The UBER decision and the consequences for employment law
The government announced at the end of 2018 its plans to re-introduce an increase of the probate application fee. The change would scrap the flat fee for all estates above £5,000 in favour of a probate fee based the value of the estate. Plans to increase the fee were first announced in 2016 and were quickly scrapped with a looming general election.
At present, a fee is payable to the court when applying for a grant which allows a deceased person’s estate to be administered. The fee is £215 for an application made by an individual, or £155 for applications made by a solicitor.
The proposed fees are as follows:
The Ministry of Justice anticipates increasing the threshold from £5,000 to £50,000 will mean an additional 25,000 estates per year will not attract a fee. The government has estimated the increase could generate £185 million a year by 2022/23 and these funds will be used to support underfunded areas of the courts and tribunals service.
The two main points of criticism surrounding the increase stem from the process used to bring the increase into effect, and the impact it will have on those applying for a grant.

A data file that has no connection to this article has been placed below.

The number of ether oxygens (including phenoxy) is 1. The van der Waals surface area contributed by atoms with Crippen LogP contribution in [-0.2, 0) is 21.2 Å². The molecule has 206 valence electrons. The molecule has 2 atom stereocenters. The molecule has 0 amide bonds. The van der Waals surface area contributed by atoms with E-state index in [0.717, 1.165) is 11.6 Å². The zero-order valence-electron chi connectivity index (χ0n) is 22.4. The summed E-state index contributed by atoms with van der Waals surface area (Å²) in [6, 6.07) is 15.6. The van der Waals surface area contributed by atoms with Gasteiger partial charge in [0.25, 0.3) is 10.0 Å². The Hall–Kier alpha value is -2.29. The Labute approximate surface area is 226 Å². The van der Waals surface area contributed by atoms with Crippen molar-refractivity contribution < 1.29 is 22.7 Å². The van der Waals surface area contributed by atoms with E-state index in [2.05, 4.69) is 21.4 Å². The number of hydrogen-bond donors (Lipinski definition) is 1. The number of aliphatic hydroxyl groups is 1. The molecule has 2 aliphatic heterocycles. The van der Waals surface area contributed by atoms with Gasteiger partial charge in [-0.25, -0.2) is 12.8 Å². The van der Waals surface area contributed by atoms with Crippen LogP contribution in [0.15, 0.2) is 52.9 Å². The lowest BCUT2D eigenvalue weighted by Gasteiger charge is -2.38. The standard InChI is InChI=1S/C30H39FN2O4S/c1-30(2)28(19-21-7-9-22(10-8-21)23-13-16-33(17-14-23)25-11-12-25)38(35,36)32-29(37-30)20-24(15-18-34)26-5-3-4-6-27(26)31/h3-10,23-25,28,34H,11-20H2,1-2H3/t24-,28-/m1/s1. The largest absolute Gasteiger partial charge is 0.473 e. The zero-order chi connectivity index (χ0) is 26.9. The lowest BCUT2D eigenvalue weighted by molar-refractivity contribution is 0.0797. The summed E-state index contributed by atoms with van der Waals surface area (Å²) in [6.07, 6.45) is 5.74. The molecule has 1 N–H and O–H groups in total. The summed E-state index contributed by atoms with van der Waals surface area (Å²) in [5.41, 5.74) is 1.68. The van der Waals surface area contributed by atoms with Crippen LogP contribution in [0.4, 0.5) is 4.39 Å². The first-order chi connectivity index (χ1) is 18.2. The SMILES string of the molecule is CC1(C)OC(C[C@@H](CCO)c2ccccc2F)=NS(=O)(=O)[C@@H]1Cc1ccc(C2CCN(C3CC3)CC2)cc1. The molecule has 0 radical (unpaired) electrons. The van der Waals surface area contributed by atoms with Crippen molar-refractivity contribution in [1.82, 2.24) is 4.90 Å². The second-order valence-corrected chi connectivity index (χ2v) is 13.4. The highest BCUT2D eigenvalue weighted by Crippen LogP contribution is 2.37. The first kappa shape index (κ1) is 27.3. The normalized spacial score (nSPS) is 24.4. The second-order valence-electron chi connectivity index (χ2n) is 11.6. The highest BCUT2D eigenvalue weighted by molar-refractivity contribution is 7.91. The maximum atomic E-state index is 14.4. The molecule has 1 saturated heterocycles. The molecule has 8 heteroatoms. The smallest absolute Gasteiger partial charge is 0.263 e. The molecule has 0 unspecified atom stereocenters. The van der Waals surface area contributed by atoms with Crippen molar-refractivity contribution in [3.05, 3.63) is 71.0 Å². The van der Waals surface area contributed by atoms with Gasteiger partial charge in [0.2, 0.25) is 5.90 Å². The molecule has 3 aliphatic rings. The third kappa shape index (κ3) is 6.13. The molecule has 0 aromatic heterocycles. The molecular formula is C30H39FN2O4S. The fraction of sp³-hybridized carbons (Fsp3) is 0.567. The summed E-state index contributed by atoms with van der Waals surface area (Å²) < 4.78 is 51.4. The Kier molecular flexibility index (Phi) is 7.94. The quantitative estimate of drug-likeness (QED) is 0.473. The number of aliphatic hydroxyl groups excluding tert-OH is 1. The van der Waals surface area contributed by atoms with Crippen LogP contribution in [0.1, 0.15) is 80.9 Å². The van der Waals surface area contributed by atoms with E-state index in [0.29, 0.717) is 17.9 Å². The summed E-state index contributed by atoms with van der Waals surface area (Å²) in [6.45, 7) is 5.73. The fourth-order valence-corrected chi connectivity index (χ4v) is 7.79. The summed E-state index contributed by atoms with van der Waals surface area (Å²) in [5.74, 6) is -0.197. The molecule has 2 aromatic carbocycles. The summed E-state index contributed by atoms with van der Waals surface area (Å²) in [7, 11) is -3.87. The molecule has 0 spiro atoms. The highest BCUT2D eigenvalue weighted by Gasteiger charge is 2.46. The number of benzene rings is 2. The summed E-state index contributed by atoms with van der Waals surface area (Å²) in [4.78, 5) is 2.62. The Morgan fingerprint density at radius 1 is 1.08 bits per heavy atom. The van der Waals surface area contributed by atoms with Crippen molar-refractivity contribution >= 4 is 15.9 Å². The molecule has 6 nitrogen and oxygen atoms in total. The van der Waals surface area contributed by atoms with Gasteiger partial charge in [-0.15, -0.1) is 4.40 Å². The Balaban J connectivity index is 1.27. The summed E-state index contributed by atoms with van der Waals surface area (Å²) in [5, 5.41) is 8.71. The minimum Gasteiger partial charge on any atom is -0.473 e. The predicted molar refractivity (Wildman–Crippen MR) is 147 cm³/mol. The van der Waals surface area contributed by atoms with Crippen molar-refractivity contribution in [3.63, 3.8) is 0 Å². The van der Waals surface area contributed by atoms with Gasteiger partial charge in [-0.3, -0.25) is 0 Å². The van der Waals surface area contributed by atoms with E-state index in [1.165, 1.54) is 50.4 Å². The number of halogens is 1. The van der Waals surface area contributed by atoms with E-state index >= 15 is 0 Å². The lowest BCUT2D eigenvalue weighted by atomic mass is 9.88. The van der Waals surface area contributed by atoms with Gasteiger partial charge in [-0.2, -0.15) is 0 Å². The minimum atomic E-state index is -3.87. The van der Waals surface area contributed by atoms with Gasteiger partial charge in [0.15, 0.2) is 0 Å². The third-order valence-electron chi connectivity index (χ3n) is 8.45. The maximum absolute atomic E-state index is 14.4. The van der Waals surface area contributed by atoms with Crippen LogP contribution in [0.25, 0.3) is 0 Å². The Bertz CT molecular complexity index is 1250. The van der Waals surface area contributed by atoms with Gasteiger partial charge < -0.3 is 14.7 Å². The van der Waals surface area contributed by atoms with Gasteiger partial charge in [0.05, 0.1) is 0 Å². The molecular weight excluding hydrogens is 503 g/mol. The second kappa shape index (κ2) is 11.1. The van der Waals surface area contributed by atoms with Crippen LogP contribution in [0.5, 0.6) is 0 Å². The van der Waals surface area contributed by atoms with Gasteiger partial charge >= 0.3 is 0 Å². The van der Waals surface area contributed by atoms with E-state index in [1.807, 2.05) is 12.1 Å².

In order to make the proposals effective, the government will do this by way of a statutory instrument. A statutory instrument is not always subject to parliamentary procedure and often becomes law on the date stated in them. Even where a statutory instrument is subject to parliamentary scrutiny, it is far less than what is required compared to make an act of parliament. The lack of inspection has led to the increase in fees being dubbed as a ‘stealth tax’ and even an abuse of power.
How affected estates will fund the fee is still unclear. Those applying for a grant may not have funds to meet the application fee and may have to resort to obtaining loans to apply. Even where an estate may have sufficient funds to cover the fee, an estate is frozen between death and obtaining the grant meaning that these cannot be used – unless the bank agrees to release funds early.
The increase in fees has also drawn criticism from the charitable sector. A consortium of charitable institutes penned an open letter to Lucy Frazer, the minister responsible for legal fees, outlining their concerns that the increase in fees will mean that charitable legacies given in Wills will be reduced. It is estimated that charities could lose as much as £10 million a year from legacies they receive.
The new fees were supposed to take effect on 1 April 2019 however formal approval is still needed by the House of Commons. A date for approval has not been timetabled in parliamentary business. If approved, the proposals will come into force 21 days later.
“The lack of inspection has led to the increase in fees being dubbed as a ‘stealth tax’ and even an abuse of power.”